Liz has always believed she’s too black, too poor, too awkward to shine. She’s planned an escape route from her small town via an Uber-elite college, but has no money to get there… until she’s reminded of her school’s scholarship for prom king and queen. Liz fears the spotlight, but must face the gauntlet of social media trolls and catty competitors.
The only thing that makes it halfway bearable is the new girl in school, Mack. She’s smart, funny, and just as much of an outsider as Liz. But Mack is also in the running for queen. Will falling for the competition keep Liz from her dreams… or make them come true?
A smart, hilarious, black girl magic rom-com.
What I Thought:
I am loving my feel-good YA romances at the moment – they are the perfect antidote to the outside world. This was full of diverse, fun characters, comedy mishaps, heart-in-mouth cliff-hanger moments, and the happy ending you crave for the characters you have fallen in love with from page one.
I loved Liz as the reluctant hero – the last thing she wants to do, is stand for Prom Queen but she really, really wants to go to her top choice college to study and the only way to get herself there without her grandparents selling the house, is the scholarship. Which means she takes the plunge, and is thrust into a side of high school she never wanted to be in.
This allowed for loads of juicy character development – from rekindling old friendships, forging new ones, and discovering new things about herself, to falling in love with the quirky new girl, and worrying about her younger brother who is seriously ill but at the sort of age where he feels indestructible anyway.
Liz’s relationship with Mack is wholesome and feels honest – they both make mistakes, kiss and make up, lose their way, and have misunderstandings – but right from the moment Mack enters the scene you want nothing more but for them to end up together because they are ADORABLE together.
The book has some seriousness amongst the fluffy romance – there is homophobia, racism, divorce, chronic illness, and tragedy – but it is all handled sensitively and, again, honestly. It never gets too heavy though, enough to make you sad, and enough to make the highs feel even more euphoric for the characters.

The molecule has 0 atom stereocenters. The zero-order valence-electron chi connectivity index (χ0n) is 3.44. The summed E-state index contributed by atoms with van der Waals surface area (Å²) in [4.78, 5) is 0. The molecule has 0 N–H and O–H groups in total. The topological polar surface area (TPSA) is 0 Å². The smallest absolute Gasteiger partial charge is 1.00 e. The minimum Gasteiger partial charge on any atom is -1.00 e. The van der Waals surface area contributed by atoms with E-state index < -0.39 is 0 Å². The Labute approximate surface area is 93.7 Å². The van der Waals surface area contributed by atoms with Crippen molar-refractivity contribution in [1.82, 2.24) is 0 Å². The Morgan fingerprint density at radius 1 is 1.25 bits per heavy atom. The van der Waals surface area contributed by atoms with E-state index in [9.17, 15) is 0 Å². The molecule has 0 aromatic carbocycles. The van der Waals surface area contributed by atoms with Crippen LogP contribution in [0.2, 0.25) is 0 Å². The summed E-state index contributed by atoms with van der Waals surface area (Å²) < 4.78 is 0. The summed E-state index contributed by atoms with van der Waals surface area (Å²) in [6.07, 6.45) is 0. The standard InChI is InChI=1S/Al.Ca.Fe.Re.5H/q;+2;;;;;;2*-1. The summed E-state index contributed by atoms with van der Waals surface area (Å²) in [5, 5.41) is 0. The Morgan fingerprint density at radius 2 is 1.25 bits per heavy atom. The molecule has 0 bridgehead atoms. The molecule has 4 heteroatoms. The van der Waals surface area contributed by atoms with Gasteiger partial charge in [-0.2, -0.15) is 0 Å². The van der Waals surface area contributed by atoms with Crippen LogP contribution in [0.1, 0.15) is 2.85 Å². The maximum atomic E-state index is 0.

If you want an adorable high-school romance then this is the book for you, it pushed all the right buttons for me and had the kind of ending you saw in your head as the zooming out movie-happy-ending scene which left me on a total high.
My Rating: 5/5*
About The Author (taken from GoodReads):
Leah Johnson is a writer, editor and eternal Midwesterner currently moonlighting as a New Yorker. Leah received her MFA in fiction writing from Sarah Lawrence College, where she currently teaches in their undergraduate writing program. Her 2020 debut YA novel, YOU SHOULD SEE ME IN A CROWN is from Scholastic.Linking up with Read With Me over on Mama Mummy Mum:
4 thoughts on “You Should See Me In A Crown ~ Book Review”
I’ve read a lot of YA recently – this sounds like a great holiday read :o)
This sounds like a really good read! I don’t read YA myself, but I’m always on the lookout for good reads for my daughter. She can’t cope with anything traumatic, so this sounds like the sort of thing she would enjoy. It’s good that it ticks the diversity box too as it’s too easy for her to just read books about middle class white girls.
I’ve only recently started reading YA and I certainly like the sound of this one #readwithme
I’ve fallen more and more in love with YA adult books over the past couple of years! This is on my TBR list #readwithme